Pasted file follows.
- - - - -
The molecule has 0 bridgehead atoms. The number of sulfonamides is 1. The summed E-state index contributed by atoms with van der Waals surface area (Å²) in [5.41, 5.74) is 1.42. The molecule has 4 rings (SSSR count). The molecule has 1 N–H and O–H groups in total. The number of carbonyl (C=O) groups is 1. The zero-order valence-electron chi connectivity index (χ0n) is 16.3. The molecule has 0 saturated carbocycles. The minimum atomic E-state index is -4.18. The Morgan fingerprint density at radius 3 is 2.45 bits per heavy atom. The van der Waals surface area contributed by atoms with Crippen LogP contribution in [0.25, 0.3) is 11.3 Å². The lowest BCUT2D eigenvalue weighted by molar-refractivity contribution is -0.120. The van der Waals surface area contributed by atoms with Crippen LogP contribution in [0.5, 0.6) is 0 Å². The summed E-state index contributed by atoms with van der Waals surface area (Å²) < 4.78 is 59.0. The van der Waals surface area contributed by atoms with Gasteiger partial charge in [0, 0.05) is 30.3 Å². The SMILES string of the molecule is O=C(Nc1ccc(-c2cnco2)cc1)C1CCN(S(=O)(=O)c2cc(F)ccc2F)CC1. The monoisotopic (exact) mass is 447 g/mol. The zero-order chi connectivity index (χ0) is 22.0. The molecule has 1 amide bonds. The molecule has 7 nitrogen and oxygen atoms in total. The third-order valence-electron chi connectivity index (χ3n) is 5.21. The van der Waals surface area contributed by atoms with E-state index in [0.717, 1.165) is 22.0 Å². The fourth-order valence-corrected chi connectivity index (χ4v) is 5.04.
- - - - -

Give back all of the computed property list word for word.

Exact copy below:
The molecule has 0 bridgehead atoms. The number of sulfonamides is 1. The summed E-state index contributed by atoms with van der Waals surface area (Å²) in [5.41, 5.74) is 1.42. The molecule has 4 rings (SSSR count). The molecule has 1 N–H and O–H groups in total. The number of carbonyl (C=O) groups is 1. The zero-order valence-electron chi connectivity index (χ0n) is 16.3. The molecule has 0 saturated carbocycles. The minimum atomic E-state index is -4.18. The Morgan fingerprint density at radius 3 is 2.45 bits per heavy atom. The van der Waals surface area contributed by atoms with Crippen LogP contribution in [0.25, 0.3) is 11.3 Å². The lowest BCUT2D eigenvalue weighted by molar-refractivity contribution is -0.120. The van der Waals surface area contributed by atoms with Crippen LogP contribution in [0.5, 0.6) is 0 Å². The summed E-state index contributed by atoms with van der Waals surface area (Å²) < 4.78 is 59.0. The van der Waals surface area contributed by atoms with Gasteiger partial charge in [0, 0.05) is 30.3 Å². The SMILES string of the molecule is O=C(Nc1ccc(-c2cnco2)cc1)C1CCN(S(=O)(=O)c2cc(F)ccc2F)CC1. The monoisotopic (exact) mass is 447 g/mol. The zero-order chi connectivity index (χ0) is 22.0. The molecule has 1 amide bonds. The molecule has 7 nitrogen and oxygen atoms in total. The third-order valence-electron chi connectivity index (χ3n) is 5.21. The van der Waals surface area contributed by atoms with E-state index in [0.717, 1.165) is 22.0 Å². The fourth-order valence-corrected chi connectivity index (χ4v) is 5.04.